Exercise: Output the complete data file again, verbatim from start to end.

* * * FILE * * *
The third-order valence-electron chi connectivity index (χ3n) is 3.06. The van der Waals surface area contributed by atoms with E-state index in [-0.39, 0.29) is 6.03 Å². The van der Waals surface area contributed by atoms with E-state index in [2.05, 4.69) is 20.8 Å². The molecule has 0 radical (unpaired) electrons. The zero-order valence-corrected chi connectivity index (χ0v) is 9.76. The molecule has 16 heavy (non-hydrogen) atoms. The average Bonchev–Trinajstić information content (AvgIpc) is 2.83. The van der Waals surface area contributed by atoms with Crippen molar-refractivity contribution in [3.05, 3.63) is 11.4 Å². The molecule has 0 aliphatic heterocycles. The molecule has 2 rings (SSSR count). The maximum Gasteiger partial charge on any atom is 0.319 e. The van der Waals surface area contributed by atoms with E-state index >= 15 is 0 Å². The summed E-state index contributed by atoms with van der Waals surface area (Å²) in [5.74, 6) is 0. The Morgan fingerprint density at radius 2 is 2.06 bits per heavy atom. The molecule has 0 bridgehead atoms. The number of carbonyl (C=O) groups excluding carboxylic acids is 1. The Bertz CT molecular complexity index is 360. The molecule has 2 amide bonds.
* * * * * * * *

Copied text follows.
The third-order valence-electron chi connectivity index (χ3n) is 3.06. The van der Waals surface area contributed by atoms with E-state index in [-0.39, 0.29) is 6.03 Å². The van der Waals surface area contributed by atoms with E-state index in [2.05, 4.69) is 20.8 Å². The molecule has 0 radical (unpaired) electrons. The zero-order valence-corrected chi connectivity index (χ0v) is 9.76. The molecule has 16 heavy (non-hydrogen) atoms. The average Bonchev–Trinajstić information content (AvgIpc) is 2.83. The van der Waals surface area contributed by atoms with Crippen molar-refractivity contribution in [3.05, 3.63) is 11.4 Å². The molecule has 0 aliphatic heterocycles. The molecule has 2 rings (SSSR count). The maximum Gasteiger partial charge on any atom is 0.319 e. The van der Waals surface area contributed by atoms with E-state index >= 15 is 0 Å². The summed E-state index contributed by atoms with van der Waals surface area (Å²) in [5.74, 6) is 0. The Morgan fingerprint density at radius 2 is 2.06 bits per heavy atom. The molecule has 0 bridgehead atoms. The number of carbonyl (C=O) groups excluding carboxylic acids is 1. The Bertz CT molecular complexity index is 360. The molecule has 2 amide bonds.